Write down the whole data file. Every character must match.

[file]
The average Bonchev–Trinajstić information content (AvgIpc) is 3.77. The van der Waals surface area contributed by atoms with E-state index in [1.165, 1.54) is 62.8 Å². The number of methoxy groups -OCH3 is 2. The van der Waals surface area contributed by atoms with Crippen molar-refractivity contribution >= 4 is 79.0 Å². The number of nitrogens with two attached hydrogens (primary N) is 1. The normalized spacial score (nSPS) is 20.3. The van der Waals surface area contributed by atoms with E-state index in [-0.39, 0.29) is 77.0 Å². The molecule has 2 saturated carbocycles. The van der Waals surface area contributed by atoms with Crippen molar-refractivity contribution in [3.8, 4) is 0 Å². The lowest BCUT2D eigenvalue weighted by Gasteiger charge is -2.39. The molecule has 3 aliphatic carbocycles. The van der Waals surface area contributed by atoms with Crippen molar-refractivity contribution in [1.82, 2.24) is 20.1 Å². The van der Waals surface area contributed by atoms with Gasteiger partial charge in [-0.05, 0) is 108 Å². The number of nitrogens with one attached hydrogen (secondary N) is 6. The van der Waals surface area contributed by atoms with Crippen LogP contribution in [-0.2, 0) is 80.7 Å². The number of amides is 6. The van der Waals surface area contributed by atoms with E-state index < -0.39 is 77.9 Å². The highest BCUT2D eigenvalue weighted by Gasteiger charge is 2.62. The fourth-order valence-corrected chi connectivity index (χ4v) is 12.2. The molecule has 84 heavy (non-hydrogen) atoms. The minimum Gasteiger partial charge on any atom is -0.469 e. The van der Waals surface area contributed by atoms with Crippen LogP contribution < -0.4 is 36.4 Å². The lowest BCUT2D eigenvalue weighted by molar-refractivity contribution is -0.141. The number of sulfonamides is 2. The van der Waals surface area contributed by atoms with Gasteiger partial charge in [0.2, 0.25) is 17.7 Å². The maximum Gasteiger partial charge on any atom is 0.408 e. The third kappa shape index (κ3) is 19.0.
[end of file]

The average Bonchev–Trinajstić information content (AvgIpc) is 3.77. The van der Waals surface area contributed by atoms with E-state index in [1.165, 1.54) is 62.8 Å². The number of methoxy groups -OCH3 is 2. The van der Waals surface area contributed by atoms with Crippen molar-refractivity contribution >= 4 is 79.0 Å². The number of nitrogens with two attached hydrogens (primary N) is 1. The normalized spacial score (nSPS) is 20.3. The van der Waals surface area contributed by atoms with E-state index in [-0.39, 0.29) is 77.0 Å². The molecule has 2 saturated carbocycles. The van der Waals surface area contributed by atoms with Crippen molar-refractivity contribution in [3.8, 4) is 0 Å². The lowest BCUT2D eigenvalue weighted by Gasteiger charge is -2.39. The molecule has 3 aliphatic carbocycles. The van der Waals surface area contributed by atoms with Crippen molar-refractivity contribution in [1.82, 2.24) is 20.1 Å². The van der Waals surface area contributed by atoms with Gasteiger partial charge in [-0.05, 0) is 108 Å². The number of nitrogens with one attached hydrogen (secondary N) is 6. The van der Waals surface area contributed by atoms with Crippen LogP contribution in [-0.2, 0) is 80.7 Å². The number of amides is 6. The van der Waals surface area contributed by atoms with E-state index < -0.39 is 77.9 Å². The highest BCUT2D eigenvalue weighted by Gasteiger charge is 2.62. The fourth-order valence-corrected chi connectivity index (χ4v) is 12.2. The molecule has 84 heavy (non-hydrogen) atoms. The minimum Gasteiger partial charge on any atom is -0.469 e. The van der Waals surface area contributed by atoms with Crippen LogP contribution < -0.4 is 36.4 Å². The lowest BCUT2D eigenvalue weighted by molar-refractivity contribution is -0.141. The number of sulfonamides is 2. The van der Waals surface area contributed by atoms with Gasteiger partial charge in [0.2, 0.25) is 17.7 Å². The maximum Gasteiger partial charge on any atom is 0.408 e. The third kappa shape index (κ3) is 19.0.